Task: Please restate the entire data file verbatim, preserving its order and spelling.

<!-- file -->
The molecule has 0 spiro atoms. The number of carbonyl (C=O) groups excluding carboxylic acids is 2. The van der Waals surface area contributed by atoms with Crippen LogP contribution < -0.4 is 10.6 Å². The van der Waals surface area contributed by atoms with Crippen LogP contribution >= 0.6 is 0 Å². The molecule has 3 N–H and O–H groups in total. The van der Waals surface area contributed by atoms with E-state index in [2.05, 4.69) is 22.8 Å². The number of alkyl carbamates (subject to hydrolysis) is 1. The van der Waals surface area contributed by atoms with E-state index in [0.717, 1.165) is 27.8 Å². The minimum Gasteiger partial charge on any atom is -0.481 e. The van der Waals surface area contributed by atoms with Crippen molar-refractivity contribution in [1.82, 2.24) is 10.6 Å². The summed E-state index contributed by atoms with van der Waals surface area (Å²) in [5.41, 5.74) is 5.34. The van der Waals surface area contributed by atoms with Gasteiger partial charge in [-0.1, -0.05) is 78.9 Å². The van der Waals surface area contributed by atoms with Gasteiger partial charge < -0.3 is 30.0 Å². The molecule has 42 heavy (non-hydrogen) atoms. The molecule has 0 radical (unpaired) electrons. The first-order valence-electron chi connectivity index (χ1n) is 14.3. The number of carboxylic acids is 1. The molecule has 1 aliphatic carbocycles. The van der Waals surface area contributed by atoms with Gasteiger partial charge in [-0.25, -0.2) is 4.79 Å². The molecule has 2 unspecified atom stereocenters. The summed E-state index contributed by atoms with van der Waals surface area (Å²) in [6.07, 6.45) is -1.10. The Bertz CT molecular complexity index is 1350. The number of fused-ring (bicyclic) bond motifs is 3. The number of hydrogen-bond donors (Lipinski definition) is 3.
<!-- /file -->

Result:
The molecule has 0 spiro atoms. The number of carbonyl (C=O) groups excluding carboxylic acids is 2. The van der Waals surface area contributed by atoms with Crippen LogP contribution < -0.4 is 10.6 Å². The van der Waals surface area contributed by atoms with Crippen LogP contribution >= 0.6 is 0 Å². The molecule has 3 N–H and O–H groups in total. The van der Waals surface area contributed by atoms with E-state index in [2.05, 4.69) is 22.8 Å². The number of alkyl carbamates (subject to hydrolysis) is 1. The van der Waals surface area contributed by atoms with E-state index in [0.717, 1.165) is 27.8 Å². The minimum Gasteiger partial charge on any atom is -0.481 e. The van der Waals surface area contributed by atoms with Crippen molar-refractivity contribution in [1.82, 2.24) is 10.6 Å². The summed E-state index contributed by atoms with van der Waals surface area (Å²) in [5.41, 5.74) is 5.34. The van der Waals surface area contributed by atoms with Gasteiger partial charge in [-0.1, -0.05) is 78.9 Å². The van der Waals surface area contributed by atoms with Gasteiger partial charge < -0.3 is 30.0 Å². The molecule has 42 heavy (non-hydrogen) atoms. The molecule has 0 radical (unpaired) electrons. The first-order valence-electron chi connectivity index (χ1n) is 14.3. The number of carboxylic acids is 1. The molecule has 1 aliphatic carbocycles. The van der Waals surface area contributed by atoms with Gasteiger partial charge in [-0.25, -0.2) is 4.79 Å². The molecule has 2 unspecified atom stereocenters. The summed E-state index contributed by atoms with van der Waals surface area (Å²) in [6.07, 6.45) is -1.10. The Bertz CT molecular complexity index is 1350. The number of fused-ring (bicyclic) bond motifs is 3. The number of hydrogen-bond donors (Lipinski definition) is 3.